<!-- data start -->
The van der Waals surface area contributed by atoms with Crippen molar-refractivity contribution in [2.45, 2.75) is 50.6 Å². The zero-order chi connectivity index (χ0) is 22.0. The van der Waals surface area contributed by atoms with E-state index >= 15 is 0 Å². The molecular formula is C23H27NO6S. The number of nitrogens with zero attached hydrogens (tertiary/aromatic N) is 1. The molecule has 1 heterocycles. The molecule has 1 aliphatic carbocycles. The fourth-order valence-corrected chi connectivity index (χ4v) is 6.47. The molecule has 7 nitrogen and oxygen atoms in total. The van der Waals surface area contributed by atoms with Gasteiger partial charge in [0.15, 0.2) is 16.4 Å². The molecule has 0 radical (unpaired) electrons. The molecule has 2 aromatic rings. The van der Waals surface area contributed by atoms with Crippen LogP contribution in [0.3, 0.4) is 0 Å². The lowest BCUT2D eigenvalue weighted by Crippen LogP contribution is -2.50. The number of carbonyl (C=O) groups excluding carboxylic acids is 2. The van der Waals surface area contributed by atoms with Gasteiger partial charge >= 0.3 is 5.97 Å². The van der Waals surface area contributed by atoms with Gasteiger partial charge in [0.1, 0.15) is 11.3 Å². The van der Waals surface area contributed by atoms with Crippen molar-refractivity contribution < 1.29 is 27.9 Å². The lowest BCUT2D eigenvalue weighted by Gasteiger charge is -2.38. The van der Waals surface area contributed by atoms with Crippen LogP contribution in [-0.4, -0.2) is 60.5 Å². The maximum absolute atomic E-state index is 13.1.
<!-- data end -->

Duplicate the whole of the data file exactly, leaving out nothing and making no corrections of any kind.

The van der Waals surface area contributed by atoms with Crippen molar-refractivity contribution in [2.45, 2.75) is 50.6 Å². The zero-order chi connectivity index (χ0) is 22.0. The van der Waals surface area contributed by atoms with E-state index >= 15 is 0 Å². The molecular formula is C23H27NO6S. The number of nitrogens with zero attached hydrogens (tertiary/aromatic N) is 1. The molecule has 1 heterocycles. The molecule has 1 aliphatic carbocycles. The fourth-order valence-corrected chi connectivity index (χ4v) is 6.47. The molecule has 7 nitrogen and oxygen atoms in total. The van der Waals surface area contributed by atoms with Gasteiger partial charge in [0.15, 0.2) is 16.4 Å². The molecule has 0 radical (unpaired) electrons. The molecule has 2 aromatic rings. The van der Waals surface area contributed by atoms with Crippen LogP contribution in [0.3, 0.4) is 0 Å². The lowest BCUT2D eigenvalue weighted by Crippen LogP contribution is -2.50. The number of carbonyl (C=O) groups excluding carboxylic acids is 2. The van der Waals surface area contributed by atoms with Gasteiger partial charge >= 0.3 is 5.97 Å². The van der Waals surface area contributed by atoms with Gasteiger partial charge in [0.1, 0.15) is 11.3 Å². The van der Waals surface area contributed by atoms with Crippen molar-refractivity contribution < 1.29 is 27.9 Å². The lowest BCUT2D eigenvalue weighted by Gasteiger charge is -2.38. The van der Waals surface area contributed by atoms with Crippen LogP contribution in [-0.4, -0.2) is 60.5 Å². The maximum absolute atomic E-state index is 13.1.